11th Circuit Halts Discriminatory Grant Program Exclusive to Black Female Entrepreneurs

11th Circuit Court pauses a Fearless Fund grant program available only for Black female entrepreneurs

In a recent decision on Sunday, the 11th Circuit Court of Appeals issued a temporary injunction against a lower court’s ruling, effectively pausing a grant program designed exclusively for Black female entrepreneurs.

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This means that the Fearless Fund, an Atlanta-based venture capital initiative supporting Black women-owned businesses, will temporarily cease accepting applications from investors pending the resolution of the appeal.

The lawsuit against the Fearless Fund was spearheaded by the American Alliance for Equal Rights (AAER), a conservative nonprofit organization.

Founded by Edward Blum, who also leads Students for Fair Admissions (SFFA), AAER has consistently challenged affirmative action programs.

They argue that the Fearless Fund’s specific focus on Black women-owned businesses is discriminatory, alleging a violation of Section 1981 of the Civil Rights Act of 1866.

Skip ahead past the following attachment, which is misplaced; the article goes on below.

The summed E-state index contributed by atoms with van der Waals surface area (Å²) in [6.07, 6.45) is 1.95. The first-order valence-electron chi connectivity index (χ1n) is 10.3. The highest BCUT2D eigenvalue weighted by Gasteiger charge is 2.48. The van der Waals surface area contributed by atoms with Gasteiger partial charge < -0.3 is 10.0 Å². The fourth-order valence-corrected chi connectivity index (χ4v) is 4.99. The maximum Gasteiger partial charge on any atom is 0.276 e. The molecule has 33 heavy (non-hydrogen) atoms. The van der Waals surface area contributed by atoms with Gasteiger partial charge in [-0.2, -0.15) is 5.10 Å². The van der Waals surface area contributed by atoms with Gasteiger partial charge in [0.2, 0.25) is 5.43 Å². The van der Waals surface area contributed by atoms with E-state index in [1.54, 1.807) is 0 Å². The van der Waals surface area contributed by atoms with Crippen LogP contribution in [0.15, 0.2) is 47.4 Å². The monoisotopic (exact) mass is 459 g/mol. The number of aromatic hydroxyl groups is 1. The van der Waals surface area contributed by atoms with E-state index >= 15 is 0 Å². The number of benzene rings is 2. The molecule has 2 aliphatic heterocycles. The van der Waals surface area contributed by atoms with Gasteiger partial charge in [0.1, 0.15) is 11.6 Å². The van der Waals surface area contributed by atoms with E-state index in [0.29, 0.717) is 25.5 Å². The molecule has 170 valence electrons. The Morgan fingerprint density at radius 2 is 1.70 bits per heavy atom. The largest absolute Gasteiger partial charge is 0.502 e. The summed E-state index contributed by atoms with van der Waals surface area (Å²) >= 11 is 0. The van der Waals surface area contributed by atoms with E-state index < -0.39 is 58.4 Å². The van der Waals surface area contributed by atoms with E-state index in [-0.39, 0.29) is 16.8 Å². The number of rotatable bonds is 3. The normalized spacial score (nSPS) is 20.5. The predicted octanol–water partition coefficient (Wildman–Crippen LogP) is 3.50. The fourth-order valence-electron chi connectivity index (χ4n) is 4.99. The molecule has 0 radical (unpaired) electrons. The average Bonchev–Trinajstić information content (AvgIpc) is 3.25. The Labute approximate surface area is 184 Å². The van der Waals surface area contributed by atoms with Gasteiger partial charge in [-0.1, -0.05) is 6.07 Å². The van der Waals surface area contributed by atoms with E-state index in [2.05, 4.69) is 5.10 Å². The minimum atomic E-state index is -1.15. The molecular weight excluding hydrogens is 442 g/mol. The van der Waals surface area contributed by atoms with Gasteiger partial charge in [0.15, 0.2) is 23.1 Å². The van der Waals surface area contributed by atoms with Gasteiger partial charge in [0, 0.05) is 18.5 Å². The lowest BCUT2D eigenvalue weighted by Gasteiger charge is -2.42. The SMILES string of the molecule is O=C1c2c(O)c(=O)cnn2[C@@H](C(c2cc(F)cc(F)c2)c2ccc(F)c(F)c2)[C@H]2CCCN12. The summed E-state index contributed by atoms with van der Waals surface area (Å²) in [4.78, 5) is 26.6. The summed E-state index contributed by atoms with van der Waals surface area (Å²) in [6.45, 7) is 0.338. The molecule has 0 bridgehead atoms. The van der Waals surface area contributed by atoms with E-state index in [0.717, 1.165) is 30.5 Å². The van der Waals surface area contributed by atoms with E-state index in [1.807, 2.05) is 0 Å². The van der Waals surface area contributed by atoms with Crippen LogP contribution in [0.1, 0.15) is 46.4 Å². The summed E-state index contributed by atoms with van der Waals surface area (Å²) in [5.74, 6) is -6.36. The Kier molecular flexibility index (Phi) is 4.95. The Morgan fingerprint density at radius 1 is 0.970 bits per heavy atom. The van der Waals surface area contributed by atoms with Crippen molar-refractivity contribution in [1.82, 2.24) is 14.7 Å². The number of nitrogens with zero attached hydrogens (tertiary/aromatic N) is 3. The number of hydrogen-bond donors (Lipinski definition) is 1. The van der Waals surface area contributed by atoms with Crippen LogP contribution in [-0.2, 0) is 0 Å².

Fearless Fund contended it had a First Amendment free speech right to ban white applicants from applying.

The 11th Circuit disagreed, saying, “Although the First Amendment protects the defendants’ right to promote beliefs about race, it does not give the defendants the right to exclude persons from a contractual regime based on their race.”

The court’s decision to halt the program was based on their belief that AAER has a strong likelihood of succeeding in their lawsuit and that allowing the program to continue would cause harm to the plaintiffs.

However, the decision was not unanimous.

A dissenting judge argued that AAER might not have the standing to sue, especially when representing white members. This judge contended that including Asian business owners in the lawsuit doesn’t justify the inclusion of white business owners.

However, the majority of the court believed that the law in question, 42 U.S.C. § 1981, aims to prevent discrimination against all races, not just specific ones.

Edward Blum, a key figure in this case, began his career in education in New York City.

He gained national attention for his role in the Abigail Fisher case, where a white student was denied admission to the University of Texas at Austin (UT Austin) in 2008 despite having a GPA higher than some admitted minority students.

Blum’s nonprofit, the Project on Fair Representation, played a significant role in providing legal support for Fisher.

In a landmark 2016 decision, the Supreme Court upheld UT Austin’s admissions policy in a 4-3 ruling, with Justice Kennedy noting the university’s race considerations in admissions met constitutional standards.

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